Revamped Task Manager

Task Manager lets you view and manage open apps and processes, check your PC’s performance, and control startup programs. With the Moment 2 update, Task Manager took on a more modern look and layout and also kicked in a search tool to help you find specific items by name or publisher. The tool still isn’t as user-friendly as it should be. But the update took it a step in the right direction. To use it, just right-click on the Taskbar and choose Task Manager from the menu.

Task Manager
Figure 6. Task Manager sports a new layout and a new search option in Windows 11.

Moment 3 — May 2023

Moment 3 carried with it a number of updates. A few are significant; most of them are minor tweaks.

Seconds in the Taskbar clock

Need to count down the seconds by looking at the Taskbar clock in the lower right of the screen? You can do that with this update. Right-click the Taskbar and select Taskbar settings. Scroll down the settings screen and click the option for Taskbar behaviors. From there, scroll down further and check the box for Show seconds in system tray clock. The clock will then display the hour, minutes, and seconds.

Taskbar clock
Figure 7. You can see the seconds tick by in the Taskbar clock.

Print Screen key opens the Snipping Tool

Launching apps such as the Snipping Tool in Windows 11 can be a challenge, as you have to hunt through the Start menu or All Apps screen or remember the multi-key shortcut. Not with the Moment 2 update. Just press the Print Screen (or PrtSc) key on your keyboard, and the Snipping Tool automatically revs up for you to take a screenshot.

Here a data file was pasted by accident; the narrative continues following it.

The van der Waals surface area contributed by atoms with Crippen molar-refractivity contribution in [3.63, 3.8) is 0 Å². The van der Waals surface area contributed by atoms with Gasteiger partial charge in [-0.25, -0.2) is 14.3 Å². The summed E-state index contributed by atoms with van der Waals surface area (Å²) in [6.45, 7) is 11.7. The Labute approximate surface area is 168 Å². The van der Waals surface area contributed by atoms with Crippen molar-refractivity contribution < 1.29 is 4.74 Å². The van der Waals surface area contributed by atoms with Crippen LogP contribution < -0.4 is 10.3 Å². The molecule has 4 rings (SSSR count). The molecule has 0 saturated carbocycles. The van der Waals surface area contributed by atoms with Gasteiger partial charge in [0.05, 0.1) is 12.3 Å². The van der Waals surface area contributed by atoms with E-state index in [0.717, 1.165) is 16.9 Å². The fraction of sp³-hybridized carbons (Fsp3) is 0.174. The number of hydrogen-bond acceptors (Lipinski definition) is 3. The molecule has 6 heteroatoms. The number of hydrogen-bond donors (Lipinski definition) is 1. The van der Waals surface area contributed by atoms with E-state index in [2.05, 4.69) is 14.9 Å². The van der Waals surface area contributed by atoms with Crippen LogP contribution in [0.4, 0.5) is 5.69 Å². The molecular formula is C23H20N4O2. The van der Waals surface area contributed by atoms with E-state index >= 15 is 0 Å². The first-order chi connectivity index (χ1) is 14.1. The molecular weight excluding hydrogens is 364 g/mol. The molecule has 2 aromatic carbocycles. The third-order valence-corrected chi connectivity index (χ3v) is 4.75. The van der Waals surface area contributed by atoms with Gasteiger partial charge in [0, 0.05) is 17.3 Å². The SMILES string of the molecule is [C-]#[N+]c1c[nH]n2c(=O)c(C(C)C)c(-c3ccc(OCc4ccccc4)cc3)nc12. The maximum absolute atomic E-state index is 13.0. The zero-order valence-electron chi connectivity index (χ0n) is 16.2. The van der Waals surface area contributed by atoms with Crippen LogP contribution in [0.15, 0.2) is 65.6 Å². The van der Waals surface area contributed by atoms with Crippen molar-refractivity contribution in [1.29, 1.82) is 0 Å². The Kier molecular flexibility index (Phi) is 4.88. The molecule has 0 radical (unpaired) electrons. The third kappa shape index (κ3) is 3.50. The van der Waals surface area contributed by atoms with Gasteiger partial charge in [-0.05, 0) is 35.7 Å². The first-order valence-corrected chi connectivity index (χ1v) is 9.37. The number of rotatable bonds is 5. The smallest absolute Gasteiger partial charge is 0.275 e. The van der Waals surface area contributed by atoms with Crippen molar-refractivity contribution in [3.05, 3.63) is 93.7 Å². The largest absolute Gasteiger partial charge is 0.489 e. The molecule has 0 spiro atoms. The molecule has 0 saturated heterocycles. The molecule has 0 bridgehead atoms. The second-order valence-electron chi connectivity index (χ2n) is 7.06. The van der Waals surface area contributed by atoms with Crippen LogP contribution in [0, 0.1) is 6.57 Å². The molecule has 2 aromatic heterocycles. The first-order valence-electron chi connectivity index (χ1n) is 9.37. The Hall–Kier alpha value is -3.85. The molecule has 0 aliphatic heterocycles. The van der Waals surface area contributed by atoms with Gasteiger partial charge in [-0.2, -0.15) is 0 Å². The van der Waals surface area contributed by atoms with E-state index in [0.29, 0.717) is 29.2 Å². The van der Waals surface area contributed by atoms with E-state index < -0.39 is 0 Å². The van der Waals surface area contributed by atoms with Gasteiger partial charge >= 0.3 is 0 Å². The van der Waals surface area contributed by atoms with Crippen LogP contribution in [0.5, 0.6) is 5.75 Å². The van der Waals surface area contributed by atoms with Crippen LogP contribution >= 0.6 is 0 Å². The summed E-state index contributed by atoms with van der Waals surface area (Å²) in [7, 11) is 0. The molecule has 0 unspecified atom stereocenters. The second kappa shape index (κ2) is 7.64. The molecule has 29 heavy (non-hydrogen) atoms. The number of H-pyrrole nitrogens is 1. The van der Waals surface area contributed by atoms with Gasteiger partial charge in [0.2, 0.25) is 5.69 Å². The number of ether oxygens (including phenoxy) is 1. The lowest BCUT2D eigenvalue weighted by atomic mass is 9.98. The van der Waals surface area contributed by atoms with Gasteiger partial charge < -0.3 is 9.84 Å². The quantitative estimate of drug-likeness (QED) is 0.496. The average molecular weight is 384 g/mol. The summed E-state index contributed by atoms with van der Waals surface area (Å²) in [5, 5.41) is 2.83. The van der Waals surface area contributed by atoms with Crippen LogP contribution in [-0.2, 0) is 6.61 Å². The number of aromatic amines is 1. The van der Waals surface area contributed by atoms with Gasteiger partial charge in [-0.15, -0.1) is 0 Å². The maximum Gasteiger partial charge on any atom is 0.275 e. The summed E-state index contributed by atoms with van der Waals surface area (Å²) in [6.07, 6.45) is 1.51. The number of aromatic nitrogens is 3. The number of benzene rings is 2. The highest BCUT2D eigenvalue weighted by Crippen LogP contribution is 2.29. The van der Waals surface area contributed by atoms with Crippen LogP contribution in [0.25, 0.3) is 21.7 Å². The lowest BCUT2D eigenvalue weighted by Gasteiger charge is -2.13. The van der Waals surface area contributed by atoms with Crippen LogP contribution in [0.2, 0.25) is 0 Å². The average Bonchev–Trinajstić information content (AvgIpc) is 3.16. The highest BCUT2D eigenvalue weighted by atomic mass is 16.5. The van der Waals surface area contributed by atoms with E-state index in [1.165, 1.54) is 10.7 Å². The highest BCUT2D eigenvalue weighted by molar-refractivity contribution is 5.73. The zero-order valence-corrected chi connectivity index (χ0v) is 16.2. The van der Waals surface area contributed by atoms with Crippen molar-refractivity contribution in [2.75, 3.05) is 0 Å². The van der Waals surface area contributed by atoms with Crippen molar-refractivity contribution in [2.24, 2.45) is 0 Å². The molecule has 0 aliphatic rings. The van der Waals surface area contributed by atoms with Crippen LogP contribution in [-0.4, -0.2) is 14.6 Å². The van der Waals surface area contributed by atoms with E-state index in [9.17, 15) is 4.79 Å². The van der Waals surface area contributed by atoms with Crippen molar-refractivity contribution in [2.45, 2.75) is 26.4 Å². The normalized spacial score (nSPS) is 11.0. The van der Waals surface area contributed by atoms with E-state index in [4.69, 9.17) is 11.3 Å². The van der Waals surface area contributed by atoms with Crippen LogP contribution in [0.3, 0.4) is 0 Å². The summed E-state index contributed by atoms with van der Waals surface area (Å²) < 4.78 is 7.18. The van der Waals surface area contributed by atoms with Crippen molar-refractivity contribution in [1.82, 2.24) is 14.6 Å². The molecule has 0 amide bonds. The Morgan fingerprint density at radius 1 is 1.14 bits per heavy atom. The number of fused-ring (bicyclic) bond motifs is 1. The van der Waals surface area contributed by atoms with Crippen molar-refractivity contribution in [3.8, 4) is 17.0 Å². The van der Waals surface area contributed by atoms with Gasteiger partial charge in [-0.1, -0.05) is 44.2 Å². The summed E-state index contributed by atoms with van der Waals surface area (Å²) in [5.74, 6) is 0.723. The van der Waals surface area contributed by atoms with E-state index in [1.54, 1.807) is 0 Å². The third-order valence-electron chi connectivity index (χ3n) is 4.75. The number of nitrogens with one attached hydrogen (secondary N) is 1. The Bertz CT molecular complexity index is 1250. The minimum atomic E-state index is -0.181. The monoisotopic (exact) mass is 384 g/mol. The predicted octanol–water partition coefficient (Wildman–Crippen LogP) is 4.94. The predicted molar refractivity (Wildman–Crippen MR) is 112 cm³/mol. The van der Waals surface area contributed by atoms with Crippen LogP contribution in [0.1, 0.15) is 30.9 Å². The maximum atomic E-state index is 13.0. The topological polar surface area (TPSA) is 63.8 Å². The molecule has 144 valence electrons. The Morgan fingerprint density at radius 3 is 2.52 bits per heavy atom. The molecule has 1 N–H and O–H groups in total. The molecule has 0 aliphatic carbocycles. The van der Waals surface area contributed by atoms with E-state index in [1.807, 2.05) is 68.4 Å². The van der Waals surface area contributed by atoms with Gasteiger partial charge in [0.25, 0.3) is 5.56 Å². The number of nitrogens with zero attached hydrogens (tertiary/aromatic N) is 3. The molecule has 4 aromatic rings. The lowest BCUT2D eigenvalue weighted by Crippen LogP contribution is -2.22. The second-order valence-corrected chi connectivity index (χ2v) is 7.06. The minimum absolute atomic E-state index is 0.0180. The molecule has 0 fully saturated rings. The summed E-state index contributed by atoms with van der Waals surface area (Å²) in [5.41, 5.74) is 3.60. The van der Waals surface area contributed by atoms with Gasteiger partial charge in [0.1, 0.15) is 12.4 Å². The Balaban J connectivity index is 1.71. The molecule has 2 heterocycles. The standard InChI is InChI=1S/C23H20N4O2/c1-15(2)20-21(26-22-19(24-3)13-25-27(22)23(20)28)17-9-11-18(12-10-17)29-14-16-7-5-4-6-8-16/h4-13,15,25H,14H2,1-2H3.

Print Screen
Figure 8. Just press Print Screen to start the Snipping Tool.

Content-adaptive brightness control to preserve battery life

Designed to save battery life on a Windows 11 laptop or tablet, content-adaptive brightness control alters the screen’s brightness, based on the content you’re viewing. To enable this, head to Settings | System | Display. Click the setting for Brightness. Click the dropdown menu for Change brightness based on content and you can turn it Off, set it to Always, or set it to On Battery Only. Choosing On Battery Only will have the greatest impact on battery life.

Brightness contgrol
Figure 9. Content-adaptive brightness control aims to preserve your battery charge by changing the brightness, based on the content on the screen.

Moment 4 — September 2023

Released in September but pushed as a Windows update in November, Moment 4 was the biggest Windows 11 update of the year, with a focus on AI, passkeys, and backups.

AI-powered Copilot app on the Taskbar